Missional character of the early church

For a term paper in my History of Christian Mission course, I am studying the missional nature of the Church before the reign of Emperor Constantine (272-337), whose decision to legalize Christianity drastically altered the primitive and pure faith of the early church. Here are a few quotes I think speak to how the first Christians understood the faith and their mission as followers of Jesus.

Eusebius, the great Church historian, who lived from 263-339, wrote:

Then did they show themselves to the heathen in the clearest light. For the Christians were the only people who amid such terrible ills showed their fellow-feeling and humanity in their actions. Day by day some would busy themselves with attending to the dead and burying them; others gathered in one spot all who were afflicted by hunger throughout the city, and gave bread to them all.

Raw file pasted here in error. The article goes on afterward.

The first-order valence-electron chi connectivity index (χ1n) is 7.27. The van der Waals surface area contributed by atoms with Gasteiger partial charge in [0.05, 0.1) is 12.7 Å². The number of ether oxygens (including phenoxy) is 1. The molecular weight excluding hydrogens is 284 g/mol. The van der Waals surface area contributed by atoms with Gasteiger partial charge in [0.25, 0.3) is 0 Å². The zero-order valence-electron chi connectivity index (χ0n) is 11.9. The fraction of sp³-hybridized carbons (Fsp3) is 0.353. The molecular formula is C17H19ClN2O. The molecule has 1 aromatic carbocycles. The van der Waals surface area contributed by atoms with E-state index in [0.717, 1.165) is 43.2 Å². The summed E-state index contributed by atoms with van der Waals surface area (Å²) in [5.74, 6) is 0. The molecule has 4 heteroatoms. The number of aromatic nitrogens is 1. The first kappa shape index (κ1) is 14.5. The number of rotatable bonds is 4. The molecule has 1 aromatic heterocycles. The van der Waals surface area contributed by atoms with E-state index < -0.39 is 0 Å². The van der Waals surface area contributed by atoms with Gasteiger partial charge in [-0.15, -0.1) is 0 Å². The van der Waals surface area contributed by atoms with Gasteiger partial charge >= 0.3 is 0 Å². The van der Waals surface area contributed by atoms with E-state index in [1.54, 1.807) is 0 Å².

Lucian, a Greek satirist and writer, who lived from circa 125-180, wrote this:

It is incredible to see the ardor with which the people of that religion help each other in their wants. They spare nothing. Their first legislator (Jesus) has put into their heads that they are all brethren.

What might we learn from our ancestors? Their compassion for others is simply a “given.” No need for powerful, guilt-producing sermons from the podium. No “hunger awareness week” on their church calendar. No visit and lecture from a social justice expert. No outsourcing the work of mercy to experts. No division between gospel and social action.¬†

None of that. Instead, just plain-old obedience to Jesus’ command to love others before self.

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